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Registry: Do Medications Which Reduce Angina

August 30, 2011

Influence long-term mortality after a heart attack?

Although medication which decreases the risk of angina attacks (chest pain caused by blockage of the arteries that supply the heart), are frequently prescribed in patients who have sustained a myocardial infarction, the possible influence of medication on long-term survival is not known, with the exception of beta-blocking agents, which have been shown to decrease mortality in clinical trials performed 30 years ago. Because antianginal drugs also protect the myocardium against ischemia (insufficient oxygen delivery to the heart muscle), there is a possibility that they may improve the prognosis of patients having suffered a heart attack. There are several classes of antianginal medications, which act through different mechanisms and therefore may have different effects on the clinical prognosis of patients.

The French registry of Acute ST-elevation and non-ST-elevation Myocardial Infarction (FAST-MI), is a nationwide survey of patients hospitalized for acute myocardial infarction in France over a one-month period, at the end of 2005. Patients included will be followed for a period of 10 years after the initial heart attack. At three years, fewer than 5% of the patients have been lost to follow-up.

Of a population of 3,670 patients included in the registry, 3,262 survived the initial hospitalization and had a complete prescription at discharge. Among them, 1266 (39%) received antianginal agents other than beta-blockers. Calcium-channel blockers were prescribed to 16% (dihydropyridines 10.5%, diltiazem 2% or verapamil 3%), nitrates to 19%, molsidomine to 3%, nicorandil to 9% and trimetazidine to 4.5% of patients. In addition, beta-blockers were prescribed to 77% of the patients. Patients who received antianginal agents were older and had more severe infarctions than those who did not receive such medications.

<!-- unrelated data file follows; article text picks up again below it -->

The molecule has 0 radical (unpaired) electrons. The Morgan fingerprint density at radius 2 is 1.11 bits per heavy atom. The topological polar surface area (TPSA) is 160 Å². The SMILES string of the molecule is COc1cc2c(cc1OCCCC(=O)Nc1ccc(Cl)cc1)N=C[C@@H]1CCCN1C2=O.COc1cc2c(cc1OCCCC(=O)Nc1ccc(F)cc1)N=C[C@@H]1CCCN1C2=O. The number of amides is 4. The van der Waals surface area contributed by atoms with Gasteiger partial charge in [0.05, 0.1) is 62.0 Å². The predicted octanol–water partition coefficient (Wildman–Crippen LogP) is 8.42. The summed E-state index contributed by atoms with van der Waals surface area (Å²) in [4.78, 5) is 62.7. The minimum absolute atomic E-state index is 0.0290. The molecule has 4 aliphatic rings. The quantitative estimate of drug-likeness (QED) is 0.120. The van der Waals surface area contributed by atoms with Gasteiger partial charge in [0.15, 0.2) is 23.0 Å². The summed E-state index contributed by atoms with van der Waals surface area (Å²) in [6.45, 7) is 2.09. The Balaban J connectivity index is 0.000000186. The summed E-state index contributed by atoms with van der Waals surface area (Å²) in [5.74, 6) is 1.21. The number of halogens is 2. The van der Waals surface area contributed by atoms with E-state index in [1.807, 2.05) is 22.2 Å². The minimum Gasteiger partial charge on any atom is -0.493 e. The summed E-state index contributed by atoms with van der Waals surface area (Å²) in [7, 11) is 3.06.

Three-year survival was 77% in patients treated with antianginal agents, compared with 86% in those who were not. After taking into account the initial profile of the patients and the severity of their heart attacks, prescription of antianginal medications was associated with a small (7%), non significant increase in the risk of dying in the 3 years following the heart attack.

When the different antianginal agents were analyzed individually, none was associated with either a decreased or an increased risk of dying, except for molsidomine. Prescription of nitrates, the most ancient antianginal medication available, was associated with a trend to increased risk of death (+ 22%) which was not statistically significant; molsidomine was prescribed in a small number of patients (n=111) and was associated with a significant excess of deaths (+ 57%).

There was no evidence of any benefit or harm with respect to long-term mortality with most antianginal agents prescribed in patients having sustained a heart attack. The findings of possible increased hazard associated with use of nitrates, and more importantly of molsidomine, are intriguing and deserve further studies.

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